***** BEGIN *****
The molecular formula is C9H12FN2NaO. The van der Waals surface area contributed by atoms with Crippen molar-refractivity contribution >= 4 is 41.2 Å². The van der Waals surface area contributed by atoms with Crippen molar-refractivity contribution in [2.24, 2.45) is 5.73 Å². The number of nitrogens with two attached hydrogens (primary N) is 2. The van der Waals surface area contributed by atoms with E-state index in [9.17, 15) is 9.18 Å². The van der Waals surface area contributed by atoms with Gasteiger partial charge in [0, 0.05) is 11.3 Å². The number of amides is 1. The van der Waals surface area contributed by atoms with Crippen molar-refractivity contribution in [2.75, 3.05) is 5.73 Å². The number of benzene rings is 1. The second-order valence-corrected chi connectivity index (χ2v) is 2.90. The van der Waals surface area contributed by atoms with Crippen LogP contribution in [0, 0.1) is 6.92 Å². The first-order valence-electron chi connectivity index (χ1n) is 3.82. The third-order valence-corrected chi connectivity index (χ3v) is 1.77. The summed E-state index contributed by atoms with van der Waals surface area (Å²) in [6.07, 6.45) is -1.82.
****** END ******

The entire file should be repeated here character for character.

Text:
The molecular formula is C9H12FN2NaO. The van der Waals surface area contributed by atoms with Crippen molar-refractivity contribution >= 4 is 41.2 Å². The van der Waals surface area contributed by atoms with Crippen molar-refractivity contribution in [2.24, 2.45) is 5.73 Å². The number of nitrogens with two attached hydrogens (primary N) is 2. The van der Waals surface area contributed by atoms with E-state index in [9.17, 15) is 9.18 Å². The van der Waals surface area contributed by atoms with Gasteiger partial charge in [0, 0.05) is 11.3 Å². The number of amides is 1. The van der Waals surface area contributed by atoms with Crippen molar-refractivity contribution in [2.75, 3.05) is 5.73 Å². The number of benzene rings is 1. The second-order valence-corrected chi connectivity index (χ2v) is 2.90. The van der Waals surface area contributed by atoms with Crippen LogP contribution in [0, 0.1) is 6.92 Å². The first-order valence-electron chi connectivity index (χ1n) is 3.82. The third-order valence-corrected chi connectivity index (χ3v) is 1.77. The summed E-state index contributed by atoms with van der Waals surface area (Å²) in [6.07, 6.45) is -1.82.